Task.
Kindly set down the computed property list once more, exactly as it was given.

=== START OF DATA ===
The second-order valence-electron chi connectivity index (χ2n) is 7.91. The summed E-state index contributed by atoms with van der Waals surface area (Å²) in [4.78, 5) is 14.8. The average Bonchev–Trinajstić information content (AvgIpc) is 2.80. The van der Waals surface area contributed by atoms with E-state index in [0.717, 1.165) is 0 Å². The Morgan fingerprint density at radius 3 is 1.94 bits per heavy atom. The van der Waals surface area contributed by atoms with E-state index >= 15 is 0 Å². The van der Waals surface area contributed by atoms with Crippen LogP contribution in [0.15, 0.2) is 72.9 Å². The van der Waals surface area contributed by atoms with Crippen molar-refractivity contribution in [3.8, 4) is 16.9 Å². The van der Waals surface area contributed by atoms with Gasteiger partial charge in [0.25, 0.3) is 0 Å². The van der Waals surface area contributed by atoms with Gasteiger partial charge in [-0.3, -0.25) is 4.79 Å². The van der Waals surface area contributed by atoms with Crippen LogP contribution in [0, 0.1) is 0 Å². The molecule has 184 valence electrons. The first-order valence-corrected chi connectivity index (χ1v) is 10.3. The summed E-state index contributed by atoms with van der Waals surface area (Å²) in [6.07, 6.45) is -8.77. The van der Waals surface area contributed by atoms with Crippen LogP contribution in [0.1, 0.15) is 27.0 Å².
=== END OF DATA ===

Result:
The second-order valence-electron chi connectivity index (χ2n) is 7.91. The summed E-state index contributed by atoms with van der Waals surface area (Å²) in [4.78, 5) is 14.8. The average Bonchev–Trinajstić information content (AvgIpc) is 2.80. The van der Waals surface area contributed by atoms with E-state index in [0.717, 1.165) is 0 Å². The Morgan fingerprint density at radius 3 is 1.94 bits per heavy atom. The van der Waals surface area contributed by atoms with E-state index >= 15 is 0 Å². The van der Waals surface area contributed by atoms with Crippen LogP contribution in [0.15, 0.2) is 72.9 Å². The van der Waals surface area contributed by atoms with Crippen molar-refractivity contribution in [3.8, 4) is 16.9 Å². The van der Waals surface area contributed by atoms with Gasteiger partial charge in [0.25, 0.3) is 0 Å². The van der Waals surface area contributed by atoms with Gasteiger partial charge in [-0.3, -0.25) is 4.79 Å². The van der Waals surface area contributed by atoms with Crippen LogP contribution in [0, 0.1) is 0 Å². The molecule has 184 valence electrons. The first-order valence-corrected chi connectivity index (χ1v) is 10.3. The summed E-state index contributed by atoms with van der Waals surface area (Å²) in [6.07, 6.45) is -8.77. The van der Waals surface area contributed by atoms with Crippen LogP contribution in [0.1, 0.15) is 27.0 Å².